Expect 2018 to be a year of fraught face-offs between the Trump administration and Obamacare insurers, as insurers try to hunt down billions of dollars they’ve been promised for participating in the Affordable Care Act's marketplaces.

The legal battles revolve around two hefty pots of money Republicans have essentially termed “bailouts” for insurance companies, but which are provided under the 2010 health-care law to help those insurers manage risk, provide extra discounts to the lowest-income Americans — and basically aid in stabilizing the Obamacare marketplaces, which have turned out to need more help than expected.

In a rather unusual anti-industry move, the GOP-led administration and Congress are essentially refusing to make these dual payments as Republicans continue their offensive against President Barack Obama’s health-care law. The broadside is now prompting a host of lawsuits from marketplace insurers who cover around 10 million Americans in a rare political battle between erstwhile allies -- Republicans and the insurance industry.

This morning, a three-judge panel at the U.S. Court of Appeals for the Federal Circuit is set to hear cases brought by two insurers — Land of Lincoln Mutual Health and Moda Health Plan — who are seeking billions in so-called "risk-corridor payments,". The appeals court is expected to give a definitive ruling on both cases, over which lower courts have split.

And a co-op in Maine recently became the first of probably many insurers to sue the federal government for halting “cost- sharing reduction” payments, which reimburse companies for discounting extra costs that come with the plans purchased by the lowest-income marketplace consumers.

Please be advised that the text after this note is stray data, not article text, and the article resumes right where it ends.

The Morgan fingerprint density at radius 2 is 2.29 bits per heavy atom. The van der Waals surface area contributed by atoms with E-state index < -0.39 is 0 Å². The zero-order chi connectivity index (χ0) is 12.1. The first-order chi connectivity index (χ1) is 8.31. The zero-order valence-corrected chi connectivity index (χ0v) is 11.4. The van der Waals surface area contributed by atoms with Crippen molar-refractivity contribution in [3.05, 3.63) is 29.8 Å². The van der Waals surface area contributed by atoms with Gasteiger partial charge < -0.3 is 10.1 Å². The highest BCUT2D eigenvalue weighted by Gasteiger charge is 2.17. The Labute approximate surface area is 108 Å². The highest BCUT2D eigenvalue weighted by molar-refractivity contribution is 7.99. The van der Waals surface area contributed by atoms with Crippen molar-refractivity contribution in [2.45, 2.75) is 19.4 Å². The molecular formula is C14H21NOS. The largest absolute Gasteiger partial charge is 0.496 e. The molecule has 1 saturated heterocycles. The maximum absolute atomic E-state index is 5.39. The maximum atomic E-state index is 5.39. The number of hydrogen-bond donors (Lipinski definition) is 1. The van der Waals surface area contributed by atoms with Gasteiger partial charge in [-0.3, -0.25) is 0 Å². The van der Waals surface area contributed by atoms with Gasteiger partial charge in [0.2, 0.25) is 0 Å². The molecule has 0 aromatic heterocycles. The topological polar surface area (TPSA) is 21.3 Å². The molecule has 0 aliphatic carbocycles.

Big legal questions are at stake: whether the federal government has a responsibility to pay insurers the money they’re owed, and whether the money can be provided without an appropriation by Congress. A lot of cash is in play, too: about $12.3 billion in unpaid dollars for the risk-corridor program and about $2 billion for “cost-sharing reduction” (CSR) payments.

All things considered, the cases could comprise some of the biggest civil lawsuits in U.S. history — and even have a chance of ending up at the Supreme Court in yet potentially another landmark case sparked by the ACA.

“I can’t think of civil litigation that is larger in sheer dollar amounts than what we’re talking about here,” Nicholas Bagley, a health law professor at University of Michigan Law School, told me.

Insurers have a somewhat easier case to make for why they should get CSR dollars. The Trump administration continued paying the subsidies on a monthly basis in its first eight months, but then abruptly halted the payments in October, pointing to a previous court ruling saying Congress and not the executive branch needed to provide the money.